The Bach @ 7 series and Tempesta di Mare both presented January concerts in venues that enhanced the music. Bach @ 7 deviated from its emphasis on vocal music and presented a chamber-music concert in a room that’s an ideal setting for a Baroque period-instrument concert. Tempesta di Mare visited the National Museum of American Jewish History and played music collected by the three Jewish sisters who kept Bach’s music alive during the decades after his death.
The weaker voices of 18th-century instruments can sound underpowered in large modern halls, but they sound natural in the second-floor reception room in St. Clement’s Church. The reception room is about the size of a Center City coffee shop, and the music on the Bach @ 7 program was originally played in aristocratic salons that were about the same size. The subdued lighting and dark paintings on the walls added to the 18th-century atmosphere.
Le style Parisien
This was a Bach @ 7 program, but it was devoted to French music by Parisian composers, making it an interesting historical companion to the Philadelphia Orchestra's current Paris Festival. As harpsichordist Leon Schelhase pointed out, this music combines a heavy use of ornamentation with “light and airy dance rhythms.” It’s exceptionally beguiling music, but has some depth, too.
The harpsichord sounded especially good in this venue. It never sounded distant. Baroque music plays different voices against each other and the harpsichord sorts out the voices better than its younger relative, the piano; you could hear the different voices clearly.
Schelhase’s partners in the enterprise were familiar figures to local Baroque audiences: Rebecca Harris, on the short-necked Baroque violin, and Sara Cunningham, on the viola da gamba (the older cousin of the cello). The musicians planned the program themselves; they all had their moments in the spotlight.
The opening item included solos for all three instruments as it followed the course of a flirtation through a series of dance movements. Then each musician played a solo piece, with Cunningham playing a suite by the great French exponent of the viola da gamba, Marin Marais. It was all performed, from beginning to end, with the style and understanding of people who love what they’re doing.
Three Baroque girls
The theater in the American Museum of Jewish History is a comfortable size for Baroque music, and the music on the Tempesta di Mare program came with an appropriate story. Bach may have created some of the greatest expressions of Christian faith, but he owes some of his present eminence to three Jewish women: the Itzig sisters. Their musical salons kept his work alive during the long period when the music of the Baroque masters was out of fashion and Bach seemed to be drifting into obscurity. Felix Mendelssohn was the grandson of one of the sisters and their influence led directly to Mendelssohn’s 1828 revival of the St. Matthew Passion and the beginning of Bach’s posthumous rise.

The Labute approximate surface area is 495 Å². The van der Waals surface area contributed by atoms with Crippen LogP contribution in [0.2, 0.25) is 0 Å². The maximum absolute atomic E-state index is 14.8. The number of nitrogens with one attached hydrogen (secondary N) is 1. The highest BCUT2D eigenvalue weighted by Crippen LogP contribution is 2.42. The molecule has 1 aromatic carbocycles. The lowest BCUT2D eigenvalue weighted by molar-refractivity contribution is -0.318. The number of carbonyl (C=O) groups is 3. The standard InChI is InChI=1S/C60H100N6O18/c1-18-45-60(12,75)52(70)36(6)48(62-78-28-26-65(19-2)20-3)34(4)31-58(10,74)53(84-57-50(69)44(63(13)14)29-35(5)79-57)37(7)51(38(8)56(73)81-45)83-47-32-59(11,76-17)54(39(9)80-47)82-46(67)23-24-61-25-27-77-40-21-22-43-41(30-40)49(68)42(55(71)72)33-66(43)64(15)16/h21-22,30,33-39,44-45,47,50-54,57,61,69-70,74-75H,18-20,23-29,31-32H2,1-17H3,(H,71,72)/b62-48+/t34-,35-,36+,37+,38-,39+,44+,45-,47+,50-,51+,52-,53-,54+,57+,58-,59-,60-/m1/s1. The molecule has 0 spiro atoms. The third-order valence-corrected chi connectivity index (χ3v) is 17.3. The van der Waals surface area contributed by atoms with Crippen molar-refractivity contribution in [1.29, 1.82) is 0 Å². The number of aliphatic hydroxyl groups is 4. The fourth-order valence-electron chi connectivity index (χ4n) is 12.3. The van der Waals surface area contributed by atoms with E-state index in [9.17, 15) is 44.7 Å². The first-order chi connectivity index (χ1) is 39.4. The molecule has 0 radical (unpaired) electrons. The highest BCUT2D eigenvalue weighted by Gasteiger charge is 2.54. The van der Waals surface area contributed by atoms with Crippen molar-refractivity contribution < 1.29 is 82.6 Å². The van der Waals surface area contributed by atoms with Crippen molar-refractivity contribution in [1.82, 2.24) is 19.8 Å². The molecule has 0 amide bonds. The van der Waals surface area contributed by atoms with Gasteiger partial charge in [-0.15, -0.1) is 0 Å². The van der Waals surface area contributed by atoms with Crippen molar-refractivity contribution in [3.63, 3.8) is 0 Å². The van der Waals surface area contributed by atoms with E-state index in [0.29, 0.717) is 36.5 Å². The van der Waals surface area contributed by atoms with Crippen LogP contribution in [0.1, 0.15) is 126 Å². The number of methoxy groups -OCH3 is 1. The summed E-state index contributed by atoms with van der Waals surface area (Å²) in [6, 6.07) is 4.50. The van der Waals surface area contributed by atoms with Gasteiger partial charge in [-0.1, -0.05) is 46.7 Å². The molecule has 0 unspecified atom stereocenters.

Sara Itzig Levy’s music collection went through its own small epic: It was captured by the Red Army in WWII and carefully preserved in Kiev. Musicologists rediscovered it in 1991 and it was returned to Germany.
Tempesta di Mare’s concerts combine musicianship with impressive scholarship, and this program was a prime example. Tempesta’s co-director, Richard Stone, has visited the Sara Levy collection over the years and copied scores by hand. The opening number was a Bach organ piece for three voices that can be arranged for a number of instrumental combinations; Stone arranged it as an elegant dialogue between two violins, accompanied by his lute.
The program included pieces from the collections of all three sisters and covered a range of Baroque composers. Sara Itzig married a banker, Samuel Levy, who played the flute; she seems to have been fond of the viola. The program included some good moments for co-director Gwyn Robert’s flute, as usual, but it also placed the dark voice of the Baroque viola in an unusually prominent role. Violinist Karina Schmitz switched to the viola for most of those pieces and Daniela Pierson joined her in a piece that called for two violas.
The finale was an interesting jump to a different musical and emotional world. Fanny Itzig became Fanny Itzig von Arnstein and moved to Vienna, where Mozart rented rooms in her house in 1781 and 1782. Fanny’s musicales exposed Mozart to Bach, Handel, and counterpoint, but Fanny was interested in new music, too. Her collection included an instrumental transcription of tunes from Mozart’s opera The Abduction from the Seraglio, and the concert ended with a happy visit to the high-spirited theatrical music developing in Vienna, complete with a hymn to Bacchus.